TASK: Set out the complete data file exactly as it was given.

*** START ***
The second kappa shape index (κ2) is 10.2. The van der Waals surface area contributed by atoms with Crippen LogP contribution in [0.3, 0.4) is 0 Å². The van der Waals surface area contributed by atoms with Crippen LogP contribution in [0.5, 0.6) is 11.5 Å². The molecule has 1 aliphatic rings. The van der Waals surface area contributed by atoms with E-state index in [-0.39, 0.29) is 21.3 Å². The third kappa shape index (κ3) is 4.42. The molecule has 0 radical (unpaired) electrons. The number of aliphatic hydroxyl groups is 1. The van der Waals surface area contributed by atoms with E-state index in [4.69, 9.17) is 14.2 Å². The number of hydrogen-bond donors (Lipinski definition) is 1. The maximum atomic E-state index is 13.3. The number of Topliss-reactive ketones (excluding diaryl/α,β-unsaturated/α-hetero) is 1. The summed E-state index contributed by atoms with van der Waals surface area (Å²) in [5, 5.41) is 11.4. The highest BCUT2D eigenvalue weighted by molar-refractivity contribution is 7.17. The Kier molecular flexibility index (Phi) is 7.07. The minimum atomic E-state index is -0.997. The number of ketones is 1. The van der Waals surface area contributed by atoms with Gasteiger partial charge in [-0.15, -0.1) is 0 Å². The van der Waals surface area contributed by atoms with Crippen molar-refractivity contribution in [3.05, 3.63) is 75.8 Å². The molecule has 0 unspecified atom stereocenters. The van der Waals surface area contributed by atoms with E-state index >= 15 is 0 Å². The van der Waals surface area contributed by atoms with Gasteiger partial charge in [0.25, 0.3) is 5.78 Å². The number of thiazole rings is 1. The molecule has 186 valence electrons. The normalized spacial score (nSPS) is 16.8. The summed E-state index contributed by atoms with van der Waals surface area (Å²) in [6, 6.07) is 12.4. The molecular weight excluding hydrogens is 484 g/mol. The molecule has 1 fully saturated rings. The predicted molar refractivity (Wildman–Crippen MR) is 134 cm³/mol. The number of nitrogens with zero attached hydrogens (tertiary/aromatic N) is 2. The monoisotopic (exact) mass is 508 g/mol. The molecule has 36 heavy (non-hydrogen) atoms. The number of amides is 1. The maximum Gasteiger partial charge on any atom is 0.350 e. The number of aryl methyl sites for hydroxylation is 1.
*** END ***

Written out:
The second kappa shape index (κ2) is 10.2. The van der Waals surface area contributed by atoms with Crippen LogP contribution in [0.3, 0.4) is 0 Å². The van der Waals surface area contributed by atoms with Crippen LogP contribution in [0.5, 0.6) is 11.5 Å². The molecule has 1 aliphatic rings. The van der Waals surface area contributed by atoms with E-state index in [-0.39, 0.29) is 21.3 Å². The third kappa shape index (κ3) is 4.42. The molecule has 0 radical (unpaired) electrons. The number of aliphatic hydroxyl groups is 1. The van der Waals surface area contributed by atoms with E-state index in [4.69, 9.17) is 14.2 Å². The number of hydrogen-bond donors (Lipinski definition) is 1. The maximum atomic E-state index is 13.3. The number of Topliss-reactive ketones (excluding diaryl/α,β-unsaturated/α-hetero) is 1. The summed E-state index contributed by atoms with van der Waals surface area (Å²) in [5, 5.41) is 11.4. The highest BCUT2D eigenvalue weighted by molar-refractivity contribution is 7.17. The Kier molecular flexibility index (Phi) is 7.07. The minimum atomic E-state index is -0.997. The number of ketones is 1. The van der Waals surface area contributed by atoms with Gasteiger partial charge in [-0.15, -0.1) is 0 Å². The van der Waals surface area contributed by atoms with Crippen molar-refractivity contribution in [3.05, 3.63) is 75.8 Å². The molecule has 0 unspecified atom stereocenters. The van der Waals surface area contributed by atoms with E-state index >= 15 is 0 Å². The van der Waals surface area contributed by atoms with Gasteiger partial charge in [0.25, 0.3) is 5.78 Å². The number of thiazole rings is 1. The molecule has 186 valence electrons. The normalized spacial score (nSPS) is 16.8. The summed E-state index contributed by atoms with van der Waals surface area (Å²) in [6, 6.07) is 12.4. The molecular weight excluding hydrogens is 484 g/mol. The molecule has 1 fully saturated rings. The predicted molar refractivity (Wildman–Crippen MR) is 134 cm³/mol. The number of nitrogens with zero attached hydrogens (tertiary/aromatic N) is 2. The monoisotopic (exact) mass is 508 g/mol. The molecule has 36 heavy (non-hydrogen) atoms. The number of amides is 1. The maximum Gasteiger partial charge on any atom is 0.350 e. The number of aryl methyl sites for hydroxylation is 1.